I enjoy bird-watching immensely although it is certainly not for everyone. All you really need is a good pair of binoculars, lots of patience and even a dash of luck! There are lots of places near and around Ipoh to bird watch. But I am not terribly serious about it as I do not even take part in a bird race. If you do not know what is a bird race, let me explain.
A bird race is a competition among birders who are in teams of perhaps three. They meet at an appointed place, like Fraser's Hill and in a given time frame (usually 24 hours) spot as many different species of birds as possible. However 2 out of the 3 members in the team must see it. Obviously the race depends heavily on the honesty and integrity of the teams. Please note that birds in cages and zoos are not acceptable. So not only do you need sharp eye sight but also a good memory for names of birds. You may of course bring your bird books for reference.
Hope I did not bore all of you to bits!
Ken Chan

Registered: July 2008
Location: Chicago. IL, USA
Posts: 1,170
October 17, 2008 7:34pm

Hi blue grass,
You are absolutely right to hint that life in Ipoh is a cut above many other cities. Our hometown has big city amenities but the pace and cost of living is bearable and manageable. Getting around is so easy, without having to deal with the hassles of traffic congestion. Of course, the icing on the cake is to indulge in the famous street food, which is still very affordable. To top it all off, the people are friendly and Ipoh's crime rate is comparatively lower than other urban areas in the country. That is why you are enjoying the leisurely lifestyle that we can only dream of. No matter how you see it, life in the US is much more stressful. Among my circle of friends, none of us have the time to pursue hobbies like bird racing. Don't get me wrong, there are many bird lovers in Chicago and they belong to clubs that organize year-round activities for its members. In fact, many downtown skyscrapers dim their lights at certain times of the year so that migratory birds will not be confused and stray from their flight path.
By the way, thanks for the info about the type of fish that is compatible with the cultivation of water plants. I will have some guppies swimming in my bird bath next summer.
eddie

Registered: February 2009
Posts: 85
February 28, 2009 11:24pm

Wonder if Brian is still in Ipoh. Had many hours playing in front of this hall at the "padang".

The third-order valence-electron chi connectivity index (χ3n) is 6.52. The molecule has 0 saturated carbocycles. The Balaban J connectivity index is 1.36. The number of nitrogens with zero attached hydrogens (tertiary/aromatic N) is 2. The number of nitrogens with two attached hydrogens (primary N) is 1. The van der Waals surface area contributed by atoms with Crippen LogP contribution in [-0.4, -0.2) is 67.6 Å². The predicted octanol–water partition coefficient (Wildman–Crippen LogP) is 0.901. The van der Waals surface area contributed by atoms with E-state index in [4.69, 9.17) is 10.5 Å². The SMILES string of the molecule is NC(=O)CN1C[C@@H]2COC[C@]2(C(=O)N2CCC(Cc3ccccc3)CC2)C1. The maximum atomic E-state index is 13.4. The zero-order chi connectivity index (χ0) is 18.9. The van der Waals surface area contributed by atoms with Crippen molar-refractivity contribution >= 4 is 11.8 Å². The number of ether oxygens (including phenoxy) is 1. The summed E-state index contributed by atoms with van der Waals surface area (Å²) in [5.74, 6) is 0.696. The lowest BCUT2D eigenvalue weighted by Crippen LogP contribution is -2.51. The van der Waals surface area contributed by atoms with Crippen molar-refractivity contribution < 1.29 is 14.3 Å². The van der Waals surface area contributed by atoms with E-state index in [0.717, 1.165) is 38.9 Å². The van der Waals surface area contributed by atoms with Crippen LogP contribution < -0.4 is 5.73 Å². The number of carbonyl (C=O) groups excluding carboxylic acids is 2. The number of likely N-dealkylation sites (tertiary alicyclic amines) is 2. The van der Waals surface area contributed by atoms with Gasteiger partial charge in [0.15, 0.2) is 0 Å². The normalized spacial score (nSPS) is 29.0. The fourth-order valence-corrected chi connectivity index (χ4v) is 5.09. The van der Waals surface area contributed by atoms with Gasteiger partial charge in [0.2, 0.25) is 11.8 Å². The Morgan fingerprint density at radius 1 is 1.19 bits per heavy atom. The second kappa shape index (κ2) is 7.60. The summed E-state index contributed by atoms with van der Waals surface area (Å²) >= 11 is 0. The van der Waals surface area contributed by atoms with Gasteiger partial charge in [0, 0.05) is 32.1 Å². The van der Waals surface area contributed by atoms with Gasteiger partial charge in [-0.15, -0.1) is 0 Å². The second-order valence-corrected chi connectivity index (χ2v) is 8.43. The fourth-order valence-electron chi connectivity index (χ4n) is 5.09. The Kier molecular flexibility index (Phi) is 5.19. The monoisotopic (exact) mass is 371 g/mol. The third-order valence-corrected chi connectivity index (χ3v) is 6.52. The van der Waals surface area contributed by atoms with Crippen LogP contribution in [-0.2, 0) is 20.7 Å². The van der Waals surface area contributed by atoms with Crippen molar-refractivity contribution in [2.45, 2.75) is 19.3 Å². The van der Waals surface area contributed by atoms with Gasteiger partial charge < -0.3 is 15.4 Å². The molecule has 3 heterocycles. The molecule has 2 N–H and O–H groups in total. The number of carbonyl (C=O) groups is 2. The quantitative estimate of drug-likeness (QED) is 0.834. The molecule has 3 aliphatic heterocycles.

kayes

Registered: July 2008
Location: Penang Malaysia
Posts: 4,806
February 28, 2009 11:37pm

hello Eddie and welcome to Ipoh Talk Smile Brian is still living in Ipoh but I have not seen him for some years. After his retirement I met him once at Chee Lim's motor workshop in Menglembu and he was still driving that Morris 1300 (1100?) What did you play in the Horley Hall field? Hockey? Were you ever ragged in Horley Hall and asked to go to the cemetery across the railway track to collect candles?
Unni

Registered: August 2008
Posts: 7
October 5, 2009 12:38am

Hi kayes, my last post here was in Aug 08. Lots of excuses why its been so long between posts but none of them hold water!! All my photos of Horley Hall are in my Dad's hose in Ipoh. I live in Subang Jaya. I will certainly try and scan the photos and email them to you.


My bed was in the Lower Dorm (1971-1973) towards the back door, close to the door leading to the dining room, then above the swimming pool in 1974 when the hostel was expanded to accommodate the Malay scholarship students, then in the Upper Dorm in 1975 close to the door connecting to the school (lower form) and under the FAN!!!!


Recent Horley Hall related news:
I connected with Lim Yong Been (Big Korea) and Kenneth Lee who are now in the US. I sent a email to Andrew Chan (Hong Kong guy who liked photography)...found his email in "kawan.com" under class of 1974. Will see if he replies!


Eddie, sorry mate but which "eddie" are you?


Should any hostelite (1971-1975) wish to contact, my email is: actech@cheerful.com
bigkorea

Registered: October 2009
Posts: 6
October 5, 2009 4:57pm

Hi Unni, Thaks for the info on this site. Hope we more friends will stumble on to this website...
I will upload the 72 & 73 HH group photos.


bigkorea(not heard it for 35 years!)
kayes

Registered: July 2008
Location: Penang Malaysia
Posts: 4,806
October 5, 2009 5:51pm

Unni, one calendar year is equivalent to 100 IT years Smile